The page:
Genomic ‘fingerprinting’ yields better treatments for pediatric solid cancers

Illustration of three children of different ages, a fingerprint, and healthy and diseased cells, to capture the idea of genomic testing of solid tumors.
In a real-time clinical setting, genomic testing allowed children, teens, and young adults with a variety of solid tumors to be matched to targeted precision drugs about 70 percent of the time. (Images: Adobe Stock. Illustration: David Chrisom, Boston Children’s Hospital)

Genomic profiling is increasingly used for solid tumors in adults and for pediatric brain tumors and blood cancers, allowing treatments to be matched to patients’ mutations. But for children with solid tumors, genomic fingerprinting has been elusive, because these cancers are so varied and individually so rare. Therapies therefore remain non-specific: chemotherapy, surgery, and/or radiation.

A new study, using a newly developed set of clinical-grade tests, now makes the case for genomic profiling of pediatric solid tumors. Applying the tests in a real-time clinical setting, researchers at Dana-Farber/Boston Children’s Cancer and Blood Disorders Center were able to match children, teens, and young adults with a variety of solid tumors to a targeted, precision drug about 70 percent of the time, sometimes improving their outcomes.

Capturing tumors’ genetic fingerprints

Study leaders Alanna Church, MD, associate director of the Laboratory for Molecular Pediatric Pathology (LaMPP) at Boston Children’s Hospital, Laura Corson, PhD, and Katherine A. Janeway, MD, MMSc, director of Clinical Genomics at Dana-Farber and Boston Children’s, combined two clinical-grade tests.

One test, OncoPanel, was previously developed primarily for adult cancer but incorporated input from Janeway, Church, and other pediatric oncologists and pathologists. The other, an RNA sequencing test Church and her colleagues developed for pediatric brain and solid tumors, looks for gene fusions, which are important drivers of pediatric cancers.

As described in Nature Medicine, 345 patients ages 30 and younger from 12 different institutions underwent genomic testing. All had relapsed, refractory, or high-risk extracranial solid tumors. Among them, there were 59 different tumor types, most commonly osteosarcoma, rhabdomyosarcoma, and Ewing sarcoma. Some of the cancers are so rare that they affected just one patient.

Genetically targeted therapy for pediatric solid tumors

Overall, 298 patients (86 percent) had genetic alterations with the potential to influence their care, and in 240 (70 percent), the tumor’s genetic profile could be used to choose a targeted therapy. Oncologists went on to use precision therapies in 29 patients, seven of whom had significant responses. In addition, 209 patients (61 percent) had diagnostically useful findings, and 56 (16 percent) had findings that changed their prognosis. In 17 cases, the identified alterations clarified the patient’s diagnosis.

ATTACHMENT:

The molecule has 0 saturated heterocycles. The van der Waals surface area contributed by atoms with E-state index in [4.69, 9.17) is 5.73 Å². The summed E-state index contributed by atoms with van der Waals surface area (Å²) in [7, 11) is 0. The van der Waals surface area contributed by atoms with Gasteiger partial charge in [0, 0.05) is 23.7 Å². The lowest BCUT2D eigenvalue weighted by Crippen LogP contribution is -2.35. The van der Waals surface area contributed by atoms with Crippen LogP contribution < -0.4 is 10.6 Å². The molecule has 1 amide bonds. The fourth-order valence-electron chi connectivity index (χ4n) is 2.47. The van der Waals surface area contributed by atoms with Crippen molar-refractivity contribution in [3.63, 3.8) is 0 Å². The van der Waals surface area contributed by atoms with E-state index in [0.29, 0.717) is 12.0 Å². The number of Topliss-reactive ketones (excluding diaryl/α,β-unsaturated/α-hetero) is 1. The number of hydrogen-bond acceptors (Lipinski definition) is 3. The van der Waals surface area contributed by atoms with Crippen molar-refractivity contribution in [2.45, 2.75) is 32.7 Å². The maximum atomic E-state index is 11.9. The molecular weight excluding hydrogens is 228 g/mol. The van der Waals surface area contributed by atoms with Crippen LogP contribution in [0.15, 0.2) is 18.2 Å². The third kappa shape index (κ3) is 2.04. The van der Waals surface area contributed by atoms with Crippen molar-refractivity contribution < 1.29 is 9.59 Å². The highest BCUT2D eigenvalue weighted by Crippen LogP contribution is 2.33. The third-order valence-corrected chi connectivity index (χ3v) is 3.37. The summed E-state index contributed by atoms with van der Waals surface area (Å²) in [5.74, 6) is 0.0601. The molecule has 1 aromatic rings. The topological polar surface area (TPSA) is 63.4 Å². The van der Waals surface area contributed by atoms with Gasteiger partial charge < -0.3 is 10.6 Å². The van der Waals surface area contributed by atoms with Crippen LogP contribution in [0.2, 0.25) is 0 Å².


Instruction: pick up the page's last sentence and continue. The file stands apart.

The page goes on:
In contrast to adult cancers, which result from somatic mutations, the most impactful test findings in these youth were gene fusions, in which broken DNA segments fuse together to form an entirely new gene. Six of the seven successfully treated patients in this study had gene fusions.

“It’s an exciting time because there are so many new drugs that can target these fusions and we have new tests that can reliably detect them,” says Church.

A new standard of care?

The study is the most comprehensive to date to show that treatment selection based on genomic profiling is possible for pediatric solid tumors.

“Our study was intended to mimic what would happen in clinical practice — enrolling children in real time, using tests that would be available in clinical laboratories, and returning results,” says Church. “We were able to show a benefit of genomic profiling for a broad range of tumors.”

Alanna Church, MD and Katherine Janeway, MD
Church and Janeway

While not yet widespread elsewhere, such profiling has been standard at Dana-Farber/Boston Children’s for the past several years and has changed day-to-day practice.

“These aren’t the only tests available that could accomplish the same result,” notes Janeway. “What we did was carefully apply a testing strategy and look at the impact. This strategy optimally uses the tumor tissue obtained in the course of routine clinical care. Similar genomic profiling is available in several clinical labs and its cost is relatively low, in the realm of things we do every day in the care of patients with cancer.”

Church and Janeway hope their work will help make genomic profiling a standard of care for new or relapsed pediatric solid tumors, reimbursable by insurance — just as it is for adults.

“We know there are patients who aren’t getting access to these tests because insurance does not reimburse them consistently,” says Church. “We want to broaden access to genomic profiling for every child with a solid tumor.”

Explore clinical trials and research at Dana-Farber/Boston Children’s Cancer and Blood Disorders Center

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